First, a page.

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Mitigating the risk of wildfires in the US wildland-urban interface

The threat of wildfire is increasing in the United States. In 2015, over 68,000 wildfires in the United States burned more than 4,636 structures and ten million acres: the highest number of acres burned on record. The annual estimates on structure loss due to wildfire have increased dramatically for more than six decades. This is according to the White House, in a Fact Sheet published in support of an Executive Order on Wildland-Urban Interface Federal Risk Mitigation signed this week by President Obama.

The Executive Order aims to mitigate wildfire risks to Federal buildings located in the wildland-urban interface (WUI), reduce risks to people, and help minimize property loss to wildfire.  For new buildings and alterations to existing buildings greater than 5,000 square feet on Federal land within the WUI at moderate or greater risk to wildfire, the Executive Order directs Federal agencies to apply wildfire-resistant design provisions delineated in the 2015 edition of the International Wildland-Urban Interface Code (IWUIC) promulgated by the International Code Council (ICC), or an equivalent code.  These codes, which encompass the current understanding of wildfire hazard potential, will help increase safety and protect the lives of people who live or work in these buildings. 

Federal, State, local, tribal and non-Government leaders from over 39 agencies and jurisdictions have committed to a multi-scale, collaborative approach to address the challenges posed by wildfire in wildland-urban interface and to the following statement:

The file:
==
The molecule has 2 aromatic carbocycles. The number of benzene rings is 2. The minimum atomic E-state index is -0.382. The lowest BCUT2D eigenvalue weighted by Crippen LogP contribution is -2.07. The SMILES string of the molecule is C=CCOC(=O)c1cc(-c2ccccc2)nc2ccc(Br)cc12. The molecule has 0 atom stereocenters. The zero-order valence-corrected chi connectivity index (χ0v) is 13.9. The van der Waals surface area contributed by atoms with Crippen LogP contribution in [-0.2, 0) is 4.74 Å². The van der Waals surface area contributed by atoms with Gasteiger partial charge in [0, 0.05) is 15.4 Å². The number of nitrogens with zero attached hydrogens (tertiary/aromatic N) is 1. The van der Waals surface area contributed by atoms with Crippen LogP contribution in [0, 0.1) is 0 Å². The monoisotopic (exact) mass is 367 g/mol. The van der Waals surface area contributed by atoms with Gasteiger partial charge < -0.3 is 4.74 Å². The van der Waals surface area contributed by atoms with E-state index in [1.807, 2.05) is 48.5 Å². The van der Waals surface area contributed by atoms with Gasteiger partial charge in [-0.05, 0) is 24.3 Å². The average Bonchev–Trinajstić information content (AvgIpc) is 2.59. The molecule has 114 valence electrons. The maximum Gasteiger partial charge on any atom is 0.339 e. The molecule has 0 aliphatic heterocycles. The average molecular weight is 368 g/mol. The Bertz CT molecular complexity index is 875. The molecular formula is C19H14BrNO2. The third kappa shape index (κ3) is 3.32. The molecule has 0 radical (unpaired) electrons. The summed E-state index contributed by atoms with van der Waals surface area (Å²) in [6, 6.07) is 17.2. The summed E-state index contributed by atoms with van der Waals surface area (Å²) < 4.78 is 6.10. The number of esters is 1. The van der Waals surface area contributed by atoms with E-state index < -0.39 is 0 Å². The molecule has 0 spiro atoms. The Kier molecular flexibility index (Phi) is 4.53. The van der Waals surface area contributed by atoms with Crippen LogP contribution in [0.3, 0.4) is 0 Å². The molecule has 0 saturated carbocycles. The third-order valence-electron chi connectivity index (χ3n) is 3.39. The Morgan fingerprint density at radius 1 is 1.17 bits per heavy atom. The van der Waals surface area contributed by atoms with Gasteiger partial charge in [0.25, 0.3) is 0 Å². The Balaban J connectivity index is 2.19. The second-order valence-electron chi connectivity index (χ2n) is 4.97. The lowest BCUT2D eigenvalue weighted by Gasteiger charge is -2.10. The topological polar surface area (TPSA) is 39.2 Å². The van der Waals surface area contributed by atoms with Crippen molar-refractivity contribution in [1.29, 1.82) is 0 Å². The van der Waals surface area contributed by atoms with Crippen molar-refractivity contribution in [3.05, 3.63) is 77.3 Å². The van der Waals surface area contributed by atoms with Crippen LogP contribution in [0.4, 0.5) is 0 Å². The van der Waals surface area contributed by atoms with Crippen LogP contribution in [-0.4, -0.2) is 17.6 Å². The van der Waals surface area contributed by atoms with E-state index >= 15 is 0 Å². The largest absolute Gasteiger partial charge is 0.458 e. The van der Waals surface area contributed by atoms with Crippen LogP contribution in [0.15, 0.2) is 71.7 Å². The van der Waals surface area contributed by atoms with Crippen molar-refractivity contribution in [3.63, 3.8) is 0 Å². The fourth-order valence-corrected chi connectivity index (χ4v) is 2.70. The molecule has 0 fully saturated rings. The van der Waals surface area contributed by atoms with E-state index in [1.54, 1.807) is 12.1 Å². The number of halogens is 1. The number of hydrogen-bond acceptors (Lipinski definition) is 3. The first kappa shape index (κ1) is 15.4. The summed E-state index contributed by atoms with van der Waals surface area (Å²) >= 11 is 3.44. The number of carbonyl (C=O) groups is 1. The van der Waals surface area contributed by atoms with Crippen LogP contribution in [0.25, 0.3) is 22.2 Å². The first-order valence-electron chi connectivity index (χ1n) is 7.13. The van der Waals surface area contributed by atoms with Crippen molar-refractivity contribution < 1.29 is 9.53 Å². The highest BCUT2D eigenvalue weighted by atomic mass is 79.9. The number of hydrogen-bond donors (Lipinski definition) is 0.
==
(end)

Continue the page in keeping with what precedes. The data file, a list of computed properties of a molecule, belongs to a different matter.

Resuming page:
“As Federal, State, local, tribal and non-Government leaders, we recognize the challenges of managing fire in the wildland-urban interface, including the increased complexity of fire response, air quality and public health impacts, and loss of community infrastructure and cultural resources.  The consequences of a changing climate intensify these challenges, resulting in more severe wildfires threatening the well-being of our communities, and jeopardizing the safety of our first responders and the public they serve.

“We are committed to safely and effectively extinguishing fire, when needed; using fire where allowable; managing our natural resources; and as a Nation, living with wildland fire safely.  We are committed to advancing community resilience in the wildland-urban interface, managing the adjacent landscapes wisely, and continuing to improve the efficiency of wildland fire response.  We are committed to a multi-scale, collaborative approach to address the challenges posed by wildfire in the wildland-urban interface.”

The effort to mitigate wildfire risk to Federal facilities is part of a broader set of initiatives to build resilience throughout the Federal government, with State, local, and tribal leaders, and with non-governmental partners. 

Read the Fact Sheet.



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